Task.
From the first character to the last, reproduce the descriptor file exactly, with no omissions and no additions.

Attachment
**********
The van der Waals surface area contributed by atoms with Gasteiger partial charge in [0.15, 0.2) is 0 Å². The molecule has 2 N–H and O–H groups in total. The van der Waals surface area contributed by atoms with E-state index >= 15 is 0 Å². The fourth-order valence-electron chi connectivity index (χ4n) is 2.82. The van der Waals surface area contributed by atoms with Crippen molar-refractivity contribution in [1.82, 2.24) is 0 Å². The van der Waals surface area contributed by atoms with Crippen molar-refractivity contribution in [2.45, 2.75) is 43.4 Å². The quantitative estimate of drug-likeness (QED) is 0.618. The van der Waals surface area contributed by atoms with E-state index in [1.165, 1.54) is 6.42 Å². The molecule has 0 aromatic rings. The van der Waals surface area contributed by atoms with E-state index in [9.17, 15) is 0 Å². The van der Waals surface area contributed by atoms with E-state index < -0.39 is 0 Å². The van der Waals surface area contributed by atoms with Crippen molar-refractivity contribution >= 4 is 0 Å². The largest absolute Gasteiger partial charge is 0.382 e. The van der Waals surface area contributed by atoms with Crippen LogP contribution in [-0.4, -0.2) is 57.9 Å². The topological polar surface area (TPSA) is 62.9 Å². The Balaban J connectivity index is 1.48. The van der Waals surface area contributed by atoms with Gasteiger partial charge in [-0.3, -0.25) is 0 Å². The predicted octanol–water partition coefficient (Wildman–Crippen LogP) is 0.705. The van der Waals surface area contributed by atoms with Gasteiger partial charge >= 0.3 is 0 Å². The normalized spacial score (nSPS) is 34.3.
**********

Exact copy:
The van der Waals surface area contributed by atoms with Gasteiger partial charge in [0.15, 0.2) is 0 Å². The molecule has 2 N–H and O–H groups in total. The van der Waals surface area contributed by atoms with E-state index >= 15 is 0 Å². The fourth-order valence-electron chi connectivity index (χ4n) is 2.82. The van der Waals surface area contributed by atoms with Crippen molar-refractivity contribution in [1.82, 2.24) is 0 Å². The van der Waals surface area contributed by atoms with Crippen molar-refractivity contribution in [2.45, 2.75) is 43.4 Å². The quantitative estimate of drug-likeness (QED) is 0.618. The van der Waals surface area contributed by atoms with E-state index in [1.165, 1.54) is 6.42 Å². The molecule has 0 aromatic rings. The van der Waals surface area contributed by atoms with E-state index in [9.17, 15) is 0 Å². The van der Waals surface area contributed by atoms with E-state index < -0.39 is 0 Å². The van der Waals surface area contributed by atoms with Crippen molar-refractivity contribution >= 4 is 0 Å². The largest absolute Gasteiger partial charge is 0.382 e. The van der Waals surface area contributed by atoms with Crippen LogP contribution in [-0.4, -0.2) is 57.9 Å². The topological polar surface area (TPSA) is 62.9 Å². The Balaban J connectivity index is 1.48. The van der Waals surface area contributed by atoms with Gasteiger partial charge in [-0.3, -0.25) is 0 Å². The predicted octanol–water partition coefficient (Wildman–Crippen LogP) is 0.705. The van der Waals surface area contributed by atoms with Gasteiger partial charge >= 0.3 is 0 Å². The normalized spacial score (nSPS) is 34.3.